Our engineers and designers can play a role. I am the president of a Bath-based charity called Designability, which brings such experts together to create devices that improve well-being. Their “Day Clock”, for example, helps people with dementia maintain their routine. The clock constantly displays the day of the week and whether it is morning, afternoon, evening or night. This can reduce anxiety, increase independence and make life easier for those suffering from dementia. Their Wizzybug—a fun-looking powered wheelchair for children under 5—addresses the needs of children with conditions such as cerebral palsy and muscular dystrophy. It gives them mobility and independence.

I echo the views of my noble friend Lady Williams. As she rightly says, many government departments have a role to play—some more obviously than others—in creating a healthy nation. Like education and the housing and planning elements of DCLG, the health department’s role is obvious. I welcome its increased emphasis on prevention and mental health.

I am delighted that important steps spearheaded by my right honourable friend Norman Lamb have been taken towards ending NHS bias in favour of physical health conditions. The introduction of NHS waiting time standards for people with common mental health conditions such as depression has started this process. I welcome the additional £600 million for mental health announced yesterday. However, the potential contribution of other departments is often less understood. Take, for example, the Department for Culture, Media and Sport, which is a much undervalued department, yet its work in the arts and sport can make an enormous contribution to the health of the nation.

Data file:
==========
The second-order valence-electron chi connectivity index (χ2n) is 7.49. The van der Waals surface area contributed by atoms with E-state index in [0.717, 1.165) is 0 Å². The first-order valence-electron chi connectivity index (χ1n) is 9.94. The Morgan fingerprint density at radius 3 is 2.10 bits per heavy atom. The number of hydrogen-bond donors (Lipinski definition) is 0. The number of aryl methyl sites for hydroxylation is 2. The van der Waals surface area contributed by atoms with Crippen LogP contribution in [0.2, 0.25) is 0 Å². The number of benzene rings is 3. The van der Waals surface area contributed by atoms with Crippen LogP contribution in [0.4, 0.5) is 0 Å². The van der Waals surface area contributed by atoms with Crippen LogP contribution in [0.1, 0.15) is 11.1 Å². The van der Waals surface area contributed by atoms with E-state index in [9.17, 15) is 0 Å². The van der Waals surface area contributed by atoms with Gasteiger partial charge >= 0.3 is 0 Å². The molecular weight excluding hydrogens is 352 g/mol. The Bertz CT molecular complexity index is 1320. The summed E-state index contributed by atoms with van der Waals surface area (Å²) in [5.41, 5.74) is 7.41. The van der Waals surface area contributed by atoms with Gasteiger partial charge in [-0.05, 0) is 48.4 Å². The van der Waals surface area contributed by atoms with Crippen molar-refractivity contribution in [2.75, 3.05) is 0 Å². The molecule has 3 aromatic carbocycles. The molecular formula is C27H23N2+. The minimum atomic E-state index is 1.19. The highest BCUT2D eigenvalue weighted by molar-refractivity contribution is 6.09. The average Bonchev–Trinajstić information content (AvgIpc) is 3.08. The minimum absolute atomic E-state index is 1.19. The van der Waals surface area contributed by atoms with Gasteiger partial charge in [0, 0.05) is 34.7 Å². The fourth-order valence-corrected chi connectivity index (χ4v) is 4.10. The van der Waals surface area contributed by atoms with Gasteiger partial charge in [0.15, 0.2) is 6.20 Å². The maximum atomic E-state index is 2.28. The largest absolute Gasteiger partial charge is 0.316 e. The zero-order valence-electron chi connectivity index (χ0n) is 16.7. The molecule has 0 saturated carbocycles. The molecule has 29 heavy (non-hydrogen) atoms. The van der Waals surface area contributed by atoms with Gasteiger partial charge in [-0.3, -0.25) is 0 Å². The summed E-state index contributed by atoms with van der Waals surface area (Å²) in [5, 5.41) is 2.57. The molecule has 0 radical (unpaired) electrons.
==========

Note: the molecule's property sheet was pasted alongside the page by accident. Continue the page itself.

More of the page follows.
Mental health campaigner Rachel Kelly says that poetry kick-started her own recovery from mental health problems. She calls for the bonds between well-being and the arts to be strengthened. I entirely agree. No wonder the Department for Work and Pensions, back in 2009, acknowledged:

“There is increasing recognition that having a sense of purpose through leisure and cultural activities contributes to older people’s well-being”.

Creating a healthy and resilient population does indeed require contributions from all sectors. If government is to maximise its contribution, we need to recognise that many government departments, not just the most obvious ones, can play a role, ideally as
part of a cross-government strategy. However, none of this diminishes the need for us all to take greater responsibility for our own health.

* Caron Lindsay is Editor of Liberal Democrat Voice and blogs at Caron's Musings

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One Comment

  • Helen Dudden 13th Jan '16 - 8:32am

    I hope he made sure his expenses were fully covered.

    Nothing is his speech was not covered by media.

    The struggle with junior doctors contracts, and they have always been expected to give 110%, our recycling collectors still on strike in Bath area, severe problems with housing, PIP causing problems for those with visual problems, and shared spaces.

    International family still far from perfect within the EU. I have personally had to make a stand.

    This is a totally antiquated system, I thought you objected too.